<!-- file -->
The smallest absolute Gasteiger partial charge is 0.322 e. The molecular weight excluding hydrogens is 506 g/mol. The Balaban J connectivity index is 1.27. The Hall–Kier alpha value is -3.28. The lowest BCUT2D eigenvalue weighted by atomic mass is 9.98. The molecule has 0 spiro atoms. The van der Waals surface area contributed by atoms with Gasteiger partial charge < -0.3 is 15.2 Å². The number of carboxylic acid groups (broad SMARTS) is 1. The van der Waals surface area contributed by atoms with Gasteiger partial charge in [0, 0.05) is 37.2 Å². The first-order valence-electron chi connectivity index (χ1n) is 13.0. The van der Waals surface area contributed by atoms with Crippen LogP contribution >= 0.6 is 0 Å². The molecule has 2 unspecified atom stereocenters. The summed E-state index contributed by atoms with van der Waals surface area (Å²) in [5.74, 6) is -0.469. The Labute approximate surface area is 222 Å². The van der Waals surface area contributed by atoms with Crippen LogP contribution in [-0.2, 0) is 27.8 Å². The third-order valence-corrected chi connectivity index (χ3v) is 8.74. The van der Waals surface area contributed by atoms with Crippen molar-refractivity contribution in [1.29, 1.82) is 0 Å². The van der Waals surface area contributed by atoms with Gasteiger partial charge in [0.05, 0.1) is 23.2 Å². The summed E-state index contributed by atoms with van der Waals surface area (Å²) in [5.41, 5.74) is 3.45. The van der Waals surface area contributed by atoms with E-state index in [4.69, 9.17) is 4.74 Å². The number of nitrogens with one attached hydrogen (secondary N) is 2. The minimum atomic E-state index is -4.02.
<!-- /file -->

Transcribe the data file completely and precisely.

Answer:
The smallest absolute Gasteiger partial charge is 0.322 e. The molecular weight excluding hydrogens is 506 g/mol. The Balaban J connectivity index is 1.27. The Hall–Kier alpha value is -3.28. The lowest BCUT2D eigenvalue weighted by atomic mass is 9.98. The molecule has 0 spiro atoms. The van der Waals surface area contributed by atoms with Gasteiger partial charge < -0.3 is 15.2 Å². The number of carboxylic acid groups (broad SMARTS) is 1. The van der Waals surface area contributed by atoms with Gasteiger partial charge in [0, 0.05) is 37.2 Å². The first-order valence-electron chi connectivity index (χ1n) is 13.0. The van der Waals surface area contributed by atoms with Crippen LogP contribution >= 0.6 is 0 Å². The molecule has 2 unspecified atom stereocenters. The summed E-state index contributed by atoms with van der Waals surface area (Å²) in [5.74, 6) is -0.469. The Labute approximate surface area is 222 Å². The van der Waals surface area contributed by atoms with Crippen LogP contribution in [-0.2, 0) is 27.8 Å². The third-order valence-corrected chi connectivity index (χ3v) is 8.74. The van der Waals surface area contributed by atoms with Crippen molar-refractivity contribution in [1.29, 1.82) is 0 Å². The van der Waals surface area contributed by atoms with Gasteiger partial charge in [0.05, 0.1) is 23.2 Å². The summed E-state index contributed by atoms with van der Waals surface area (Å²) in [5.41, 5.74) is 3.45. The van der Waals surface area contributed by atoms with E-state index in [4.69, 9.17) is 4.74 Å². The number of nitrogens with one attached hydrogen (secondary N) is 2. The minimum atomic E-state index is -4.02.